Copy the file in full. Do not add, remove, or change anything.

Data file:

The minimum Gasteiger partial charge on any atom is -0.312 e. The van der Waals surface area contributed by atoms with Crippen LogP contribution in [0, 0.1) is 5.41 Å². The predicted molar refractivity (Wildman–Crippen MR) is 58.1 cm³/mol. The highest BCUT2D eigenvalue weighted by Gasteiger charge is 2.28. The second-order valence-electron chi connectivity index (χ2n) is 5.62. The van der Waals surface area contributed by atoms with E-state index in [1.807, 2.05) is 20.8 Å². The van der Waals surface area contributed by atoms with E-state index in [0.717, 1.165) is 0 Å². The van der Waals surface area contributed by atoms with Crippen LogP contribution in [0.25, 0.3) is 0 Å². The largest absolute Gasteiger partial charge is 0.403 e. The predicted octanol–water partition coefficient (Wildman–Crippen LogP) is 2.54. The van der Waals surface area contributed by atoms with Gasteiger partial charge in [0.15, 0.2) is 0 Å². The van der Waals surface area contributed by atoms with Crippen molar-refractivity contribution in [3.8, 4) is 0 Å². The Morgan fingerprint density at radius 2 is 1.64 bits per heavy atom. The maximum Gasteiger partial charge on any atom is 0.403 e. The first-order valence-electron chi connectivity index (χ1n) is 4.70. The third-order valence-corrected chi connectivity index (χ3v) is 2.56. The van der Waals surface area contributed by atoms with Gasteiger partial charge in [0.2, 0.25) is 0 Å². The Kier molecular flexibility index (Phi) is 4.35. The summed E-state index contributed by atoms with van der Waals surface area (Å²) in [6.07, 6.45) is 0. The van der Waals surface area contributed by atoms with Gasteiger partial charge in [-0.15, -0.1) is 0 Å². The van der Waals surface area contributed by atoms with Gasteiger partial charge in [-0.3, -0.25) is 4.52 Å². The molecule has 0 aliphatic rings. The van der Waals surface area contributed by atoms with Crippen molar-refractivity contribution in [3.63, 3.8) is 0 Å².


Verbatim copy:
The minimum Gasteiger partial charge on any atom is -0.312 e. The van der Waals surface area contributed by atoms with Crippen LogP contribution in [0, 0.1) is 5.41 Å². The predicted molar refractivity (Wildman–Crippen MR) is 58.1 cm³/mol. The highest BCUT2D eigenvalue weighted by Gasteiger charge is 2.28. The second-order valence-electron chi connectivity index (χ2n) is 5.62. The van der Waals surface area contributed by atoms with E-state index in [1.807, 2.05) is 20.8 Å². The van der Waals surface area contributed by atoms with E-state index in [0.717, 1.165) is 0 Å². The van der Waals surface area contributed by atoms with Crippen LogP contribution in [0.25, 0.3) is 0 Å². The largest absolute Gasteiger partial charge is 0.403 e. The predicted octanol–water partition coefficient (Wildman–Crippen LogP) is 2.54. The van der Waals surface area contributed by atoms with Gasteiger partial charge in [0.15, 0.2) is 0 Å². The van der Waals surface area contributed by atoms with Crippen molar-refractivity contribution in [3.8, 4) is 0 Å². The Morgan fingerprint density at radius 2 is 1.64 bits per heavy atom. The maximum Gasteiger partial charge on any atom is 0.403 e. The first-order valence-electron chi connectivity index (χ1n) is 4.70. The third-order valence-corrected chi connectivity index (χ3v) is 2.56. The van der Waals surface area contributed by atoms with Gasteiger partial charge in [0.2, 0.25) is 0 Å². The Kier molecular flexibility index (Phi) is 4.35. The summed E-state index contributed by atoms with van der Waals surface area (Å²) in [6.07, 6.45) is 0. The van der Waals surface area contributed by atoms with Gasteiger partial charge in [-0.15, -0.1) is 0 Å². The van der Waals surface area contributed by atoms with Gasteiger partial charge in [-0.3, -0.25) is 4.52 Å². The molecule has 0 aliphatic rings. The van der Waals surface area contributed by atoms with Crippen molar-refractivity contribution in [3.63, 3.8) is 0 Å².